US payment operator Biyo has a similar system of vein recognition. This is more secure than fingerprints, as vein patterns can’t leave an imprint, reducing the already small risk of fraud.

The software tracks the blood flow around the veins in your palm, so only you can make payments using information about you that is stored in the database.

As for iris-scanning software, Japan’s on the case. Fujitsu launched the Arrows NX F-04G phone in 2015, which allows users to link their credit or debit card information to their iris scan, and simply stare into the camera to make a payment.

Forget cards and numbers – your whole body is becoming the new gateway to a purchase.

Microchip

Tiny microchip on the tip of a finger

The external signals of your body are all well and good, but why not go one step further and authorise payment based on something inside your body?

Back in Sweden, a Stockholm office block uses microchips to allow workers access to the building. Still a remarkably sci-fi-esque idea to many of us, this could well be the future of not just payment, but the storage of all personal information, from healthcare to career history.

Radio-frequency identification (RFID) chips will enable us to scan and purchase products without any coins, cards, or even wristbands – simply wave your microchipped hand over the reader to pay. Queues will become a thing of the past, along with all paper records, physical currency, banks, and even receipts.

What does this mean for businesses?

In order to retain a faithful customer base – and attract new consumers – businesses need to stay on top of payment trends.

Making as many payment methods available as possible will increase the number of people who are willing (and able) to spend with you. While you’re updating to contactless or retinal scanners, don’t forget to also accommodate for the people who are a little bit more reluctant to use the latest technology.

Our previous research found that Brits dread having their card declined (especially on dates and at the supermarket), and over a third of people have experienced it. While paying with cardsis extremely popular, cash is still the bread and butter of payment, and it may isolate the pro-cash population if we make the switch to being a wholly cashless society.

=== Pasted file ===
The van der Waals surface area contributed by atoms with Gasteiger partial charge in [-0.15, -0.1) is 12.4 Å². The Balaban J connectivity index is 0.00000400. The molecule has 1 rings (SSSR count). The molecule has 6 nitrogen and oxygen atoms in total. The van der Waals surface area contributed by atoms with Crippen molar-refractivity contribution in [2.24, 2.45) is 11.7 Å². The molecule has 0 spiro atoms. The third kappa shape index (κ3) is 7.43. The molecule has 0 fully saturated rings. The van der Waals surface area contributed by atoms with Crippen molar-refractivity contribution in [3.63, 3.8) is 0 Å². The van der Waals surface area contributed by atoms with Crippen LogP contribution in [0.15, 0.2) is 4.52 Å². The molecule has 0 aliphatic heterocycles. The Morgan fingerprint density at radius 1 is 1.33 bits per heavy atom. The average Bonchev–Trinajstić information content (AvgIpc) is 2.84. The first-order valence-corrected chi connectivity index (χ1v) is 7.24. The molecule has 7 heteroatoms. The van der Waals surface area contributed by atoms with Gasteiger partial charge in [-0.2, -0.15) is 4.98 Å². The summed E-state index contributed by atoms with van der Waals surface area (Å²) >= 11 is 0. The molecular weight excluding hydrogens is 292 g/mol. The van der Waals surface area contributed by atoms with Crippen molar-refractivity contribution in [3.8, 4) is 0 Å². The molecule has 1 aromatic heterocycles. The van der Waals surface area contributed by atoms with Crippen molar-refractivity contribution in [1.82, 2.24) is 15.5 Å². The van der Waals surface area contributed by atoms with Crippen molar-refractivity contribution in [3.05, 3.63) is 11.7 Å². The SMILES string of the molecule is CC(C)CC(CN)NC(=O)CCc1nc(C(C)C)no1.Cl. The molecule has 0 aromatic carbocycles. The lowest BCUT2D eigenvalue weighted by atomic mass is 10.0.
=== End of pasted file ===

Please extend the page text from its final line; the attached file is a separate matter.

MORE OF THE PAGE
Visa and Mastercard have stated that all retailers will have to allow contactless payment by 2020, and as of January 2016 no payment terminals can be manufactured without contactless capabilities.

This means that retailers which have yet to join this financial revolution will find themselves required to within a few years. Enabling this technology sooner rather than later will prevent frustrating the tech-savvy consumer base that might not look kindly on having to remember their PIN or – heaven forbid – search their pockets for spare pennies and pounds.

Sainsbury’s continued reluctance to embrace contactless technology has seen significant backlash from customers, but in May 2016 it was announced that the change is imminently on the horizon for the supermarket giant.

Many big-name retailers (such as Tesco and M&S) have trialled contactless payment in London before rolling out across the whole country, which could have the adverse effect of exacerbating the financial divide between the capital and the rest of the UK.

As such, getting on board with new payment technologies is about more than just the profitability of a satisfied customer base. It has a socio-cultural effect that keeps the whole country moving forward together.

We’re all fascinated by the next-big-thing. How will things work in 20 years’ time? What technology will my children grow up with? Which innovative product will soon be regarded with the same nostalgic redundancy as the VCR?

When it comes to the way we pay, there are exciting technological developments making their way into the everyday, and soon we will struggle to remember how we coped without the band on our wrists, iris recognition on our phones, or even the chip within our palms.